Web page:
To policy driven conservative voters who never seem to connect the dots, former Gov. Scott Walker's solution to a problem, created by Republicans, is to fill that hole with the bodies of Americans along with their social(ist) safety net programs:
Power of Propaganda: Walker is merely employing an old familiar scheme detail in this best selling authors book, Mein Kampf. In fact, the Trump presidency is nothing but reality shows marketing utilizing these "limited" "slogans," and "few points:"
That's why the "many-sided" slogans by Democrats aren't "retained" or "digested," like the "limited" and "harped on" slogans by Republicans.
Fiscal Consevative Myth Exploded, Debt used for Consumption not Investment: George Will is forced to admit the obvious in an effort to try and preserve his party's integrity, if that ever really existed. Still, I like what he admitted too, even though conservative voters probably never saw it:
Pursed lips and clucked tongues signaled disapproval among the wise and responsible when, at a recent televised event, Sen. Bernie Sanders, the “democratic socialist” from Vermont, did not plausibly explain how he would pay for Medicare-for-all. Yet Sanders is supposed to hew to some archaic standards of fiscal probity ... no discernible adherents in the avowedly conservative party?
Republicans, now thoroughly disarmed concerning the issue of fiscal probity, struggle to frighten the 2020 electorate with the specter of spendthrift socialists threatening the Republic. “The people who do the borrowing, which is to say elected officials, are not the ones who will do the repaying.”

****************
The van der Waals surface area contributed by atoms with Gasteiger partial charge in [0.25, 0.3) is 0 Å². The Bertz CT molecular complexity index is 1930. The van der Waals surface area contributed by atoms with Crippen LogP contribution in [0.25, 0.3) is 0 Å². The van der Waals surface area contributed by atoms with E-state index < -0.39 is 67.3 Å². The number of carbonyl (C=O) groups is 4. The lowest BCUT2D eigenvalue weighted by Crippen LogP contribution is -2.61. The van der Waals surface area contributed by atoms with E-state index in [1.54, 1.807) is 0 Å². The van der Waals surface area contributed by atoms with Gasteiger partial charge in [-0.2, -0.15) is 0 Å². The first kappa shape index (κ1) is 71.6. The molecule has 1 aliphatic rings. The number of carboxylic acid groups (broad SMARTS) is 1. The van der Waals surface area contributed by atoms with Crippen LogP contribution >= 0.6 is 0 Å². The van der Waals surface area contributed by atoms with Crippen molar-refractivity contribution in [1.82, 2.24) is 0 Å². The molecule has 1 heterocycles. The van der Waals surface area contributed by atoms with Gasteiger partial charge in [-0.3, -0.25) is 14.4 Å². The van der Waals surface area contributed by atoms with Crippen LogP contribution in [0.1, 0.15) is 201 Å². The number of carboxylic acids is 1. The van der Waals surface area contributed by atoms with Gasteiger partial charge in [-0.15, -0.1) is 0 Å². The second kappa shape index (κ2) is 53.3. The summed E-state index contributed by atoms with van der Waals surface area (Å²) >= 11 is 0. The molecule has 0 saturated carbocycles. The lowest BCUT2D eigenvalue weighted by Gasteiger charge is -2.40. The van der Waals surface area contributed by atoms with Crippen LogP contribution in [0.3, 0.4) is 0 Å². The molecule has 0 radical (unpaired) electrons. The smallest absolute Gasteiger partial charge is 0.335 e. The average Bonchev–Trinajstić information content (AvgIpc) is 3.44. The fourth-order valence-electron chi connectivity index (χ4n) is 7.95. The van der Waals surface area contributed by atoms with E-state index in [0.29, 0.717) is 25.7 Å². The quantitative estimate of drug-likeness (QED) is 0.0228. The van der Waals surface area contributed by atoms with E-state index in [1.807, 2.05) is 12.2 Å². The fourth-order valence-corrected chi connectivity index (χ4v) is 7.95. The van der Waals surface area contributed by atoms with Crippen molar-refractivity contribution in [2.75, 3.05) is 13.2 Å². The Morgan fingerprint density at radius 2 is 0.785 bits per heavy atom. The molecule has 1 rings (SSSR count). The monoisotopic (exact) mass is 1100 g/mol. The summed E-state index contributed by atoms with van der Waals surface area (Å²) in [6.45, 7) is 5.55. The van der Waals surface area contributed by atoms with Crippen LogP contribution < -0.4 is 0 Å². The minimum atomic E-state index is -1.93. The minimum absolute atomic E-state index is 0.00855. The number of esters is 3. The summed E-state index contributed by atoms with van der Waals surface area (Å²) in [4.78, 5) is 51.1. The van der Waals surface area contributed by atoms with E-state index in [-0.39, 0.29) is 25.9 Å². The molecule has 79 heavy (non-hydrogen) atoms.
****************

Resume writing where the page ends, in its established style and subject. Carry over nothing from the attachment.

Here's a reality I never thought I'd ever see a conservative admit to:
The temptation is real, to use debt not as a form of investment, but a means of consumption. From the founding until the fourth quarter of the 20th century, the political economy — the government’s taxing and spending — had been used primarily to provide “public goods” such as defense, diplomacy, courts, infrastructure, schools and basic research. Suddenly, however, the political economy became “primarily a provider of private consumption by individuals.
In 1960, public goods had accounted for about 75 percent of federal outlays, while ‘payments for individuals’ were the other 25 percent. Today, they (private consumption) are 75 percent and still growing; public goods are now the residual 25 percent of our national government and shrinking.”
The new “borrowed-benefits” budget norm is financed to a significant extent by borrowing from nonconsenting future generations. The benefits are current consumption “and are not going to generate returns to pay off the borrowed funds.”
And the word that describes today’s belief, which fuels apocalyptic rhetoric, about the supposedly stark differences between the parties, is “nonsense.”